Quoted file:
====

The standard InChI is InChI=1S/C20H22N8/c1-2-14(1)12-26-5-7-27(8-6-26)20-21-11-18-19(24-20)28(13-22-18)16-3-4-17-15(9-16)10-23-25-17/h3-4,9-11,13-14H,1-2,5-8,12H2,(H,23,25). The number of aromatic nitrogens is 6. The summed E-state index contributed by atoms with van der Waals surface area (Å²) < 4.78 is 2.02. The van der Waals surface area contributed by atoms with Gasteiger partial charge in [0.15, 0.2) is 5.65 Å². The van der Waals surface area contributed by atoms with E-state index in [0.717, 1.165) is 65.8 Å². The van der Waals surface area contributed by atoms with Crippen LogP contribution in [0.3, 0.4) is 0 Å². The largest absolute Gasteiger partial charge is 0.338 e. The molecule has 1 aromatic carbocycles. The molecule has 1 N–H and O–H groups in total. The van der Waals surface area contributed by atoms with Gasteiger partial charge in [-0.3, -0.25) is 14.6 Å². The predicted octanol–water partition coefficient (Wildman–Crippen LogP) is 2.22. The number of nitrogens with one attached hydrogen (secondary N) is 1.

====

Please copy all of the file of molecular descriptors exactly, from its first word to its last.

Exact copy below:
The standard InChI is InChI=1S/C20H22N8/c1-2-14(1)12-26-5-7-27(8-6-26)20-21-11-18-19(24-20)28(13-22-18)16-3-4-17-15(9-16)10-23-25-17/h3-4,9-11,13-14H,1-2,5-8,12H2,(H,23,25). The number of aromatic nitrogens is 6. The summed E-state index contributed by atoms with van der Waals surface area (Å²) < 4.78 is 2.02. The van der Waals surface area contributed by atoms with Gasteiger partial charge in [0.15, 0.2) is 5.65 Å². The van der Waals surface area contributed by atoms with E-state index in [0.717, 1.165) is 65.8 Å². The van der Waals surface area contributed by atoms with Crippen LogP contribution in [0.3, 0.4) is 0 Å². The largest absolute Gasteiger partial charge is 0.338 e. The molecule has 1 aromatic carbocycles. The molecule has 1 N–H and O–H groups in total. The van der Waals surface area contributed by atoms with Gasteiger partial charge in [-0.3, -0.25) is 14.6 Å². The predicted octanol–water partition coefficient (Wildman–Crippen LogP) is 2.22. The number of nitrogens with one attached hydrogen (secondary N) is 1.